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Pearl BuckPearl Buck

Nobel and Pultizer Prize winning novelist

Pearl Comfort Sydenstricker was born in Hillsboro, West Virginia, on June 26, 1892. Her parents, Absalom and Caroline Sydenstricker, were Southern Presbyterian missionaries who were near the end of a furlough when Pearl was born. The family returned to China when Pearl was three months old, and she spent most of her first forty years there. Her parents gave her a bi-cultural upbringing, teaching her English and the customs of America while also providing her with a Chinese nurse. She had a Chinese tutor until the age of 15, when she was sent to a boarding school in Shanghai.

In 1910, Pearl entered Randolph-Macon Woman's College in Lynchburg, Virginia, from which she received her Bachelor's (in psychology) in 1914. She had intended to stay in the U.S. after graduation, but returned to China after hearing that her mother was gravely ill.

In 1915, Pearl met agricultural economist John Lossing Buck. The two were married in 1917 and moved to Nanhsuchou (Nanxuzhou) in rural Anhwei (Anhui) province. It was in this impoverished community that Pearl Buck gathered the material that she would later use in The Good Earth and other stories based in China. From 1920 to 1933, the Bucks made their home in Nanking (Nanjing), on the campus of Nanking University, where both had teaching positions. Their first child, Caroline, was born in 1920. The doctors discovered a uterine tumor during the birth, necessitating an immediate hysterectomy. In addition, Caroline was diagnosed with PKU, a metabolic disease that resulted in profound mental retardation and here mental capacity never exceeded that of a four-year-old.

The Bucks moved back to America in 1925, remaining there for a little over a year to earn their masters’ degrees at Cornell University. They adopted another daughter, Janice, during that time. They spent the next few years moving back and forth between China and America. The marriage was already strained by then, and ended in divorce in 1935.

Buck began contributing articles on Chinese life to American magazines in 1922, and stories and essays soon after. Wanting to become a full-time writer, she began working on her first novel about 1929, while in America seeking long-term care for Caroline. Published by the John Day Company in 1930, East Wind: West Wind tells the story of a Chinese woman who marries a doctor, and her brother marries an American woman to the dismay of their parents. The novel received favorable reviews, but John Day publisher Richard Walsh knew that Buck could write better, and his encouragement proved invaluable.

The Good Earth, published by John Day in 1931, remained on the best-seller list for two years and earned her several awards, including the Pulitzer Prize and the William Dean Howells Medal. It, along with Sons (1932) and A House Divided (1935), created a trilogy centered on the family of Wang Lung, a poor, hard-working farmer in a small Chinese village.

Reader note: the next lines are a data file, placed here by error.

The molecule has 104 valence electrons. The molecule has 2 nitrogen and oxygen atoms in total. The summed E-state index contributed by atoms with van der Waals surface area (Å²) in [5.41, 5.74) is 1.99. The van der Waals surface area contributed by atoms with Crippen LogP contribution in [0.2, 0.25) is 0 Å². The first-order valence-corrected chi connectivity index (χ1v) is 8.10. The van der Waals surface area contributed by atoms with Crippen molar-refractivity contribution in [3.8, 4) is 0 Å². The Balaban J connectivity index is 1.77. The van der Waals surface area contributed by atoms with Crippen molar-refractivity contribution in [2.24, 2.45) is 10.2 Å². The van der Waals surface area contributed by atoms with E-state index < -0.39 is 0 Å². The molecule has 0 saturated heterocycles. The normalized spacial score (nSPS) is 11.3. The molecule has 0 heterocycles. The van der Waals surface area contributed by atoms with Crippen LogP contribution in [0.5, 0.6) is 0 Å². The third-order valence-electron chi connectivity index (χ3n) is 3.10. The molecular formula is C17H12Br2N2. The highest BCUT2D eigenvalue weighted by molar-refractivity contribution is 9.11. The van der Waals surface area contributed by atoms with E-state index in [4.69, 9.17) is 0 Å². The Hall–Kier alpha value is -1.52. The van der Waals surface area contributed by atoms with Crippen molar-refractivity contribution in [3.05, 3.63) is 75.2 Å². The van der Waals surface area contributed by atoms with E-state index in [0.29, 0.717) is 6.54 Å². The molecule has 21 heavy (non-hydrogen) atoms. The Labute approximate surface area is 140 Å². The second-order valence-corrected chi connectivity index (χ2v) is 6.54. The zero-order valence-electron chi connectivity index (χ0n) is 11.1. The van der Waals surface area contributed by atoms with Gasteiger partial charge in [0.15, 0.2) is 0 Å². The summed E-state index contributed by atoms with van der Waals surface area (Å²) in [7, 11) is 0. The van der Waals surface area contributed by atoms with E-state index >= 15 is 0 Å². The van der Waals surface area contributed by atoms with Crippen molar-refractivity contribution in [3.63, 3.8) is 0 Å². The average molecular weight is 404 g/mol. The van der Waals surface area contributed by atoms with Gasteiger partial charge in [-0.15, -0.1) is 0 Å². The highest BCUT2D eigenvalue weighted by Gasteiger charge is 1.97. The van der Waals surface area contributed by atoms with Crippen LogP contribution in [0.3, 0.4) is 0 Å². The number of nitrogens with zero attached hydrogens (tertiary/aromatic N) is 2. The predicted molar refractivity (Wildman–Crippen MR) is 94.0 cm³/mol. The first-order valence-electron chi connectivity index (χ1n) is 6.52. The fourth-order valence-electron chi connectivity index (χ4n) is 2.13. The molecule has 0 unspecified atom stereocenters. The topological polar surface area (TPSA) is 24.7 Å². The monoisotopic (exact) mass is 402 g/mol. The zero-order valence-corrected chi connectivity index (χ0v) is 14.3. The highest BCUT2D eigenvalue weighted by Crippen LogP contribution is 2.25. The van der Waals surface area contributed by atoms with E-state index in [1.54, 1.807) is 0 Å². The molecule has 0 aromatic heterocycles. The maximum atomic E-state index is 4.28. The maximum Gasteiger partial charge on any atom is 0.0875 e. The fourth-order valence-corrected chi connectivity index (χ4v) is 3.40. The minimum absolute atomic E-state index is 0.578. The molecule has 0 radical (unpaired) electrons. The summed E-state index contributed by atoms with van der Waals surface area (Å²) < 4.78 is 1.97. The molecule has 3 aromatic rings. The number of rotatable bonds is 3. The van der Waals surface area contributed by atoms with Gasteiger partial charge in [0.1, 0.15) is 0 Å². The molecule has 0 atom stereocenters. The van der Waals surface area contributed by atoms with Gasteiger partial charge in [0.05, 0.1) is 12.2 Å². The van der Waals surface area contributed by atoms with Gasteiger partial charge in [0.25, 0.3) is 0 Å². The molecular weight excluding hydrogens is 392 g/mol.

Buck maintained a residence with her husband in Nanking until 1934, when she returned to the United States to stay. She and Walsh were married the following year, after each had divorced their respective spouses. The couple took up residence at Green Hills Farm, in Bucks County, Pennsylvania, where they raised six adopted children. In 1938 she became the first American to receive the Nobel Prize for Literature.

Pearl Buck eventually produced more than 70 books. China provided the setting for many other novels penned by Buck, including Dragon Seed (1942), Imperial Women (1956), and The Living Reed (1963). She also wrote biographies, including Fighting Angel (1936) and The Exile (1936), about her father and mother, respectively. Her short stories include The First Wife and Other Stories (1933), Far and Near (1947), and The Good Deed (1969). Other works include a nonfictional work, The Child Who Never Grew (1950), about her mentally disabled daughter; All Men are Brothers, a translation of the Chinese novel Shui Hu Chuan (1933); two autobiographies, My Several Worlds (1954) and A Bridge for Passing (1964); and a number of children’s books. Under the name John Sedges, she published five novels set in the United States, including the best seller, The Townsman (1945). The Time Is Now, a fictionalized account of the author's emotional experiences, although written much earlier, did not appear in print until 1967.

In addition to writing, Buck was active in many social causes, including civil rights and women's rights. In 1942, she and her husband founded the East and West Association, dedicated to cultural exchange and understanding between Asia and the West. In 1949, outraged that existing adoption services considered Asian and mixed-race children unadoptable, Buck established Welcome House, the first international, inter-racial adoption agency, which has to date assisted in the placement of over five thousand children. In 1964, to provide support for Amerasian children who were not eligible for adoption, she also established the Pearl S. Buck Foundation, which provides sponsorship funding for thousands of children in half-a-dozen Asian countries.

Pearl Buck died of lung cancer on March 6, 1973, in Danby, Vermont, and is buried at Green Hills.

SOURCES
Biography http://www.biography.com/people/pearl-s-buck-9230389
Nobel Prize http://www.nobelprize.org/nobel_prizes/literature/laureates/1938/buck-bio.html
University of Pennsylvania, English Department https://www.english.upenn.edu/Projects/Buck/biography.html

SEE ALSO
Nobel Prize for Literature

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The Robinson Library >> Linguistics, Languages, and Literatures >> American Literature >> 1900-1960

This page was last updated on 02/10/2017.